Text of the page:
# Adjust Transparency of Geographic Density Plots

This example shows how to adjust the transparency of geographic density plots. In general, you can control the transparency of a density plot by changing the alphamap, the alpha limits, or the alpha scale.

The

*alphamap*defines the transparency of the density plot. By default, an alphamap is a vector of 64 values that ranges linearly from 0 to 1. Alpha values of 0 are completely transparent, alpha values of 1 are completely opaque, and alpha values between 0 and 1 are semitransparent. MATLAB® displays the density plot by mapping density values to alpha values in the alphamap. You can view or modify the alphamap by using the`alphamap`

function.The

*alpha limits*control how MATLAB maps density values to alpha values in the alphamap. All density values that are less than or equal to the minimum limit map to the first value in the alphamap. All density values that are greater than or equal to the maximum limit map to the last value in the alphamap. All density values between the minimum and maximum limits map to the intermediate values in the alphamap. You can view or modify the alpha limits by using the`alim`

function.The

*alpha scale*also controls how MATLAB maps density values to alpha values in the alphamap. By default, the alpha scale is linear. You can change the alpha scale to logarithmic by setting the`AlphaScale`

property of the geographic axes object to`"log"`

.

This example shows how to use the alphamap, alpha limits, and alpha scale to:

Increase the opacity of low densities

Emphasize high densities

Emphasize middle densities

Reverse the transparency of high and low densities

Show areas with nonzero density

### Load and View Data

Create a density plot using the default transparency.

Load a table containing cell tower data for California. Each table row represents a cell tower. The table variables include data about the cell towers, such as the latitude and longitude coordinates. Extract the latitude and longitude coordinates from the table.

```
load cellularTowers.mat
lat = cellularTowers.Latitude;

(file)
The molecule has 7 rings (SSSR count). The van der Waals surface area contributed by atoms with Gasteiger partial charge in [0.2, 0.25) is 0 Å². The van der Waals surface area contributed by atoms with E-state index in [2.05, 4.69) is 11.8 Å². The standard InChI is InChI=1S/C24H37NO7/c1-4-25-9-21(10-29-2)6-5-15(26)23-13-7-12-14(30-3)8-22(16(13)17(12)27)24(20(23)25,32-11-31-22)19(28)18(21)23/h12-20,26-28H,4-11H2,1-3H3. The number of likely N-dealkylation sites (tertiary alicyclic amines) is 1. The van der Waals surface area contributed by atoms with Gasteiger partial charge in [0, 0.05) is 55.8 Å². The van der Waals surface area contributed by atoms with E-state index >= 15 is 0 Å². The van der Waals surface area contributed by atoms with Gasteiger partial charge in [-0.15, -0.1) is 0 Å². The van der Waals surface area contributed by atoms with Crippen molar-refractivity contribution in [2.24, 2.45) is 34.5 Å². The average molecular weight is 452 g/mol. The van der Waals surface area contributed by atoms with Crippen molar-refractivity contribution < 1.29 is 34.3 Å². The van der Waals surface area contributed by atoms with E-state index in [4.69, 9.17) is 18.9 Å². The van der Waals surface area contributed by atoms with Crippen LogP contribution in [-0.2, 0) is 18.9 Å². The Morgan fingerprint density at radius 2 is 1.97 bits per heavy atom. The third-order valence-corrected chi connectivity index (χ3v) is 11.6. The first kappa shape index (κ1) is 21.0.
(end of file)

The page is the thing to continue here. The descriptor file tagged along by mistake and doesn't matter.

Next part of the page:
lon = cellularTowers.Longitude;
```

Create a density plot from the latitude and longitude coordinates. Specify the radius of influence for each point as 50 km.

figure geodensityplot(lat,lon,Radius=50e3)

### Increase Opacity of Low Densities

Increase the opacity of low densities by changing the alphamap.

Create a new density plot from the latitude and longitude coordinates.

figure geodensityplot(lat,lon,Radius=50e3)

By default, the alphamap ranges linearly from 0 to 1. Create an alphamap that ranges according to a square root operation by using these steps:

Create a linearly-spaced vector with elements ranging from 1 to 64.

Calculate the square root of each element.

Transform the vector into a valid alphamap by rescaling the vector to the interval [0, 1].

v = 1:64; sqrtv = sqrt(v); amap = rescale(sqrtv);

Apply the new alphamap to the figure. Compared to the default alphamap, the square root alphamap uses larger values for alphamap elements that are associated with lower densities.

alphamap(amap)

### Emphasize High Densities

Emphasize high densities by decreasing the upper alpha limit.

Create a new density plot from the latitude and longitude coordinates.

figure geodensityplot(lat,lon,Radius=50e3)

Get the current alpha limits of the density plot. Then, multiply the upper limit by a value between 0 and 1.

```
alimits = alim;
multiplier = 0.5;
alimits(2) = alimits(2) * multiplier;
```

Apply the new alpha limits to the figure. Densities that are greater than the new upper alpha limit appear fully opaque.

alim(alimits)

### Emphasize Middle Densities

Emphasize middle densities by changing the alphamap.

Create a new density plot from the latitude and longitude coordinates.

figure geodensityplot(lat,lon,Radius=50e3)

Apply the `vup`

alphamap. This alphamap uses an alpha value of 1 for the middle density, so that the middle densities are more opaque. As the densities decrease or increase from the middle density, the alpha values decrease to 0, so that the low and high densities are more transparent.

`alphamap vup`

### Reverse Transparency of High and Low Densities

Reverse the transparency of high and low densities by changing the alphamap. This strategy is useful when you want to view the basemap under the high densities.

Create a new density plot from the latitude and longitude coordinates.

figure geodensityplot(lat,lon,Radius=50e3)

Apply the `rampdown`

alphamap. This alphamap uses an alpha value of 1 for the minimum density, so the areas with no density are opaque. As the densities increase, the alpha values decrease to 0, so that the low and middle densities are more transparent.

`alphamap rampdown`

Note that a density plot is a surface with varying transparency. The density plot looks like a rectangle because the densities outside the specified coordinates are undefined.

### Show Areas with Nonzero Density

Density plots typically emphasize the highest densities. You can show the areas with nonzero density by changing the alpha scale to logarithmic.

Create a new density plot from the latitude and longitude coordinates. For this density plot, enable MATLAB to automatically select a radius of influence by omitting the `Radius`

name-value argument.

figure geodensityplot(lat,lon)

Assign the current geographic axes to a variable. Then, change the alpha scale of the axes to logarithmic.

```
gx = gca;
gx.AlphaScale = "log";
```